We want to work with the factory to ensure that we have the stair-step bonuses in place, that the factory focuses on programs so dealers can work on their volume.
So you are in favor of stair-step volume incentive bonuses. Doesn't that hurt smaller dealers?
I understand that there is some squawk about that, but I believe the stair-step program, combined with the 10-year, 100,000-mile warranty and the improvement in quality, has helped drive the rebirth of this franchise.
What is Hyundai's pricing strategy? Do dealers like it?
Hyundai's pricing strategy is of a ratio to Toyota and Honda. It shows us to be a price-value lineup, and consumers continue to recognize that more and more. With stair-step bonuses and other means to gain incentives, it gives dealers the ways to structure deals in the showroom.
Can you get the vehicles you want? Do you have to take many that you don't want?
Overall, we get the vehicles we want. We don't get ones that are difficult to sell. The mix has been good, with very sellable product. The franchise is moving in a real positive direction. You know dealers. Sometimes we want all that we want. But dealing with the manufacturer, these guys are easy to deal with.
Have you seen a decline in customers wanting fuel-chugging vehicles? Are you seeing a shift toward more people sacrificing performance for fuel economy?
We've seen that. When gas spiked at $3 a gallon, we were taking full-sized trucks as trades on Sonatas. Some of that was a consumer lifestyle change, but some of that was driven by gas prices. Now that gas is down to $2 a gallon, we're still seeing that. The Elantra is a very gas-sensitive car. Same with the four-cylinder Sonata. Customers are asking the fuel economy question more than in the past. We are fortunate in that we don't depend on big trucks and SUVs for our sales and profits.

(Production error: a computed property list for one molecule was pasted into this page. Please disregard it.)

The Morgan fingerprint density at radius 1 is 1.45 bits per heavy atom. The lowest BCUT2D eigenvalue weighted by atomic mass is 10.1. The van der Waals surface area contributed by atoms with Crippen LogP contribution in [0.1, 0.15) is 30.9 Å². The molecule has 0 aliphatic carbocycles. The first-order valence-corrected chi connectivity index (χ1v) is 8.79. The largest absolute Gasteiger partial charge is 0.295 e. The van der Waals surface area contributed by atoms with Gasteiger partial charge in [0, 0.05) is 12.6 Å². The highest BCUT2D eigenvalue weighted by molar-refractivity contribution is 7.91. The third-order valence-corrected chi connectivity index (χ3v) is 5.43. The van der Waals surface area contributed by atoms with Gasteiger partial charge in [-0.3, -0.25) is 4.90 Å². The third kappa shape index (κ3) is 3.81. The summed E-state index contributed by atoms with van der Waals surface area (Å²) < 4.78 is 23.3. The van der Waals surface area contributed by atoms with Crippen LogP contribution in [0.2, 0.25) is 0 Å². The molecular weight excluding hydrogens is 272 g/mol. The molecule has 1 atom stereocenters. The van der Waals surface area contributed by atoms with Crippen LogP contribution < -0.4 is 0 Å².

How important to consumers are safety features compared to vehicle attributes such as styling and performance?
They are starting to ask for it a whole lot more. A woman I met at the gym told me that her father saw the safety features on Hyundai's Web site and decided to get a Sonata instead of a Camry or Accord. It was all safety driven, everything else being equal. But looking at safety alone, if the car is ugly or overpriced, that won't sell the car.
Is your brand trying to reposition itself?
The new Azera and Santa Fe are priced higher and (are) more upscale. But we also have a new Accent that is a home run and a new Elantra coming, so by no means are we abandoning entry-level car lines. The new Sonata is paving the way to sell more vehicles at premium pricing.
There is talk that Hyundai will launch a luxury brand. What do you think about that?
I'd like to see the products given to the Hyundai dealers to enhance the value of our franchise. I'm not an advocate of sprouting a luxury brand.
Is Hyundai asking for stand-alone dealerships?
That really depends on the specific market, but the stand-alone dealers sell more cars. Hyundai is a real player, and it needs to be treated like a real player. So stand-alone dealerships, when viable based on the specific market, is the way to go.
When Hyundai says it wants to sell 1 million vehicles in America by 2010, what do you think in terms of its dealer representation? Should it add more stores or try to make its existing dealers larger?
You can't add dealers to every corner and have dealers make money selling 10 cars a month. However, we are missing out in some markets. Existing dealers are going to have to sell more cars, and there is no reason we can't do that as we enter new product segments. People are not coming in deciding between a Sonata and an Entourage. People are coming in looking for a minivan, and we never would have had a shot at them before.
Does the advertising work? Do you think Hyundai did the right thing promoting the plant in Alabama as much as the new Sonata built there?
It was important that the word get out that Sonata is an American car built in Alabama. That commercial did a good job explaining that, and it reversed an image people might have had. I got a lot of positive feedback about that factory spot - more than for any retail spot I've ever had.
Are you seeing any quality difference between Sonatas made in Korea as opposed to those from Alabama?
We're not seeing a difference. The quality of the two cars are parallel and very, very strong.